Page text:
Prosecutors said that the request was a stalling manoeuvre and that even if someone else's DNA were found, it would not clear Alley. They prevailed.
The crime occurred one night in July 1985. Lance Corporal Suzanne Collins, 19, left the barracks at Naval Air Station Millington, just outside Memphis, to take her daily 16km run. She had just finished nine months of avionics training.
Around 11pm, two fellow Marines running the other way crossed paths with her. Moments later, they dodged a station wagon swerving along the road, in the same direction that Collins had been running.
After it passed, they heard a woman hollering, "Don't touch me! Leave me alone!" They ran toward the shouts and saw a car, which they believed was the same station wagon, stopped on the side of the road. It sped off. A second car came their way and they tried to wave it down, but the driver did not stop. They ran to the gatehouse. A guard sounded an alarm for a possible abduction.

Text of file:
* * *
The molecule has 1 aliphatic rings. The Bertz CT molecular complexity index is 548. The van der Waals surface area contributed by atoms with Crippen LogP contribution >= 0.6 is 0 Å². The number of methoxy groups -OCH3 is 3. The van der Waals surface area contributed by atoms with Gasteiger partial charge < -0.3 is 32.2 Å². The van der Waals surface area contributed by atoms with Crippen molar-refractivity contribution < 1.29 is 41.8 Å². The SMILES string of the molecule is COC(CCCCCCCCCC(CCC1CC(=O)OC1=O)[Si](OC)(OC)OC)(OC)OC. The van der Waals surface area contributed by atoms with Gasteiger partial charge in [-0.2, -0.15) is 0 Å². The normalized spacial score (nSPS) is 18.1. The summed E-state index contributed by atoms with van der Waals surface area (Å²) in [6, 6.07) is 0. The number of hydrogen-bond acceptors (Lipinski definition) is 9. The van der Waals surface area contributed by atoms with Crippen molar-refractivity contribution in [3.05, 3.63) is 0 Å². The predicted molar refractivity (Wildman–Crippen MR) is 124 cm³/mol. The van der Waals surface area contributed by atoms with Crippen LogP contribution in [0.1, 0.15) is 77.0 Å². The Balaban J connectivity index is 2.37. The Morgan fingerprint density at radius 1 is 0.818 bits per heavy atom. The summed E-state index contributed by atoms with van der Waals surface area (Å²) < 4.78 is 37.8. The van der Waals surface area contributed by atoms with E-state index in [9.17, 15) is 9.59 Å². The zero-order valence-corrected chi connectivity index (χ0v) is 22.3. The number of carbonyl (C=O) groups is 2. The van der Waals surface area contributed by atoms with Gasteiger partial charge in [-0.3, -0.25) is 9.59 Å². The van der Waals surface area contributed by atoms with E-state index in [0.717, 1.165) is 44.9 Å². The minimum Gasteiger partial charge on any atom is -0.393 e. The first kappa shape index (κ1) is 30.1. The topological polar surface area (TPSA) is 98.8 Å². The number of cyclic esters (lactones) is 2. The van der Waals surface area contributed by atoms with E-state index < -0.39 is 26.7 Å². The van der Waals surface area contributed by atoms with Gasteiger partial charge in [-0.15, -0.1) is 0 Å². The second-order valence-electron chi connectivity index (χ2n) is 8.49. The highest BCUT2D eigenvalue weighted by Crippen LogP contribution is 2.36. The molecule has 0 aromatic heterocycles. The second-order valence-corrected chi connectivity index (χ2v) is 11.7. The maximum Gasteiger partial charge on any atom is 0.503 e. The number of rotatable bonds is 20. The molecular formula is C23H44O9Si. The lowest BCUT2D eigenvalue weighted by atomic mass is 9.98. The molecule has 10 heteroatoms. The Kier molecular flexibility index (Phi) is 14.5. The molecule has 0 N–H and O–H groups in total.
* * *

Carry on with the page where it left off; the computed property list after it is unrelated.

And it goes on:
About an hour later, just after midnight, Sedley Alley was stopped near the base driving a rattling 1972 station wagon. A Navy investigator noted that he had no visible injuries.
Alley, then 29, was not in the service — he had been discharged some years earlier for drug and alcohol abuse — but his wife was in the Navy. After she was questioned, the investigators concluded that the jogging Marines had heard the Alleys squabbling, not an abduction.
At that point, no one knew Collins was missing. The alert for the station wagon was cancelled. The Alleys were sent home for the night. A patrol kept an eye on their house.